Auckland move huge for Wigg

A change of city and training has elevated karateka Holly Wigg, who shows off her two gold medals...
A change of city and training has elevated karateka Holly Wigg, who shows off her two gold medals from the New Zealand Open last month, to another level. PHOTO: SUPPLIED
Hawea Flat karateka Holly Wigg is going from strength to strength.

The 18-year-old, now based in Auckland, has achieved a string of impressive results in the past month.

In mid-April, she travelled to Sydney to compete in the Australian Karate Open and the Oceania Karate Championships. She won three medals, including the women's under-21 kata title at the Australian Open.

Less than a week later she was in Christchurch for the New Zealand Open, at which she won both the women's open and under-21 kata titles, as well as a second place finish in women's open kumite.

The haul of medals comes just a handful of months after she considered leaving the sport altogether, following the sudden death of longtime sensei Chris McGregor.

"It was a pretty difficult time when he passed away," she admitted.

"There was nobody else really in the South Island, so I was going to have to move to Auckland in order to continue high levels of training.

"It either had to be not do it at all or go to Auckland and take that huge jump to move my whole life up here.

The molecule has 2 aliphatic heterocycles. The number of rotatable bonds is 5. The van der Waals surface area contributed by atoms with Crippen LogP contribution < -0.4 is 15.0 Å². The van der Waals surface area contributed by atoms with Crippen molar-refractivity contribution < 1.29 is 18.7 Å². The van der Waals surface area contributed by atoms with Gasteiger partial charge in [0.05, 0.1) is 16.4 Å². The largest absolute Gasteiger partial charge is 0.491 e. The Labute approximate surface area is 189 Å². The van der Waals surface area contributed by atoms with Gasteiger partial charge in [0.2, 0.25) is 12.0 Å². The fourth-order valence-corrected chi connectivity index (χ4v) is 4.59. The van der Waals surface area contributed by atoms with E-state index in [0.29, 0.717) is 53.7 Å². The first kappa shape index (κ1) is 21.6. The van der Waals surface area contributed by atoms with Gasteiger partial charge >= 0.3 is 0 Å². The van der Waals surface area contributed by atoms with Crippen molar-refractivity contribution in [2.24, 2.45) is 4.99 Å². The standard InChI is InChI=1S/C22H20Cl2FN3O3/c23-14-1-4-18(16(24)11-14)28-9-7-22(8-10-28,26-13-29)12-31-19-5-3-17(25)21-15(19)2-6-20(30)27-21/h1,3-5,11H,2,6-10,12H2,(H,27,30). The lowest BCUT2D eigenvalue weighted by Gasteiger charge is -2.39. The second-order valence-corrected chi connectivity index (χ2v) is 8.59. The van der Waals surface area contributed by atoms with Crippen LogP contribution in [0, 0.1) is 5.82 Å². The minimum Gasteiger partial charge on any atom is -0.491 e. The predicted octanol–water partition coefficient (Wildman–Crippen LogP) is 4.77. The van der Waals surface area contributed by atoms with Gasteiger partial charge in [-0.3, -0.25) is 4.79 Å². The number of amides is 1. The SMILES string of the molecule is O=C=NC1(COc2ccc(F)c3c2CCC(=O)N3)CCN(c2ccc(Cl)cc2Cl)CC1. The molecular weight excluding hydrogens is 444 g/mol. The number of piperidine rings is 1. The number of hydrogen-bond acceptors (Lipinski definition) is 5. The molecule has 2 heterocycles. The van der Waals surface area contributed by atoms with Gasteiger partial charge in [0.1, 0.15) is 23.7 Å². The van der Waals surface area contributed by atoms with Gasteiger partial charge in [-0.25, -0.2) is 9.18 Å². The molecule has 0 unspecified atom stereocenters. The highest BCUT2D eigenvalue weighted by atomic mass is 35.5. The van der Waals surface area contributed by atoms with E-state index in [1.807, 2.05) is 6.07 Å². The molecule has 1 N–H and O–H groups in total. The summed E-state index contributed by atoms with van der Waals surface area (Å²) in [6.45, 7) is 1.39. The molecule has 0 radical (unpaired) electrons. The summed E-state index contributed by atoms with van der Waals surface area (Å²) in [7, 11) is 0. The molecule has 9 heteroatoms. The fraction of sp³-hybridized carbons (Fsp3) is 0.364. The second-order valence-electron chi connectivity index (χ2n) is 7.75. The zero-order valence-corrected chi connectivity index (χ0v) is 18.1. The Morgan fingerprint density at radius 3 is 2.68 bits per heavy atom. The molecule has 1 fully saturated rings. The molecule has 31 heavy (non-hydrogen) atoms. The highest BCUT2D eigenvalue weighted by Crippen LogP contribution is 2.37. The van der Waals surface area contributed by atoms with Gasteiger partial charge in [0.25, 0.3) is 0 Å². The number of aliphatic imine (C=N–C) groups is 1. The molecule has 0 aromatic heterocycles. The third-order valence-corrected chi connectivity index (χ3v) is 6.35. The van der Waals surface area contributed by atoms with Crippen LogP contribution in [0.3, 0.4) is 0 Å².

"I decided I loved it [karate] so much and I'd put so many years into it that it would be a shame to give it up when I'm doing so well."

She received a significant student scholarship to attend and study health science at AUT, and has joined a new club, Shotokan Shitoryu Karate Association of New Zealand (SSKANZ).

Being able to train alongside many high-calibre athletes, including world No15 in kata Andrea Anacan, had contributed significantly to her success, Wigg said.

"Pretty much everyone who is top in New Zealand trains there [at SSKANZ]. The training is so different because everyone is pushing each other, whereas before I was kind of training at a higher level [than others] and it was hard to push any further.

"Moving [to Auckland] has really helped me push to that next level I needed, and seeing what Andrea does, I know what I have to do to get better."

There could be more medals to add to her collection too.

Next month she travels to Montreal to compete in the Karate 1 Series A, while the World Beach Games in San Diego and under-21 world championships in Santiago await her in October.

Despite the progress, she has ruled out any chance of competing at next year's Tokyo Olympics, but still hopes to compete in Paris in 2024, if karate is reincluded.

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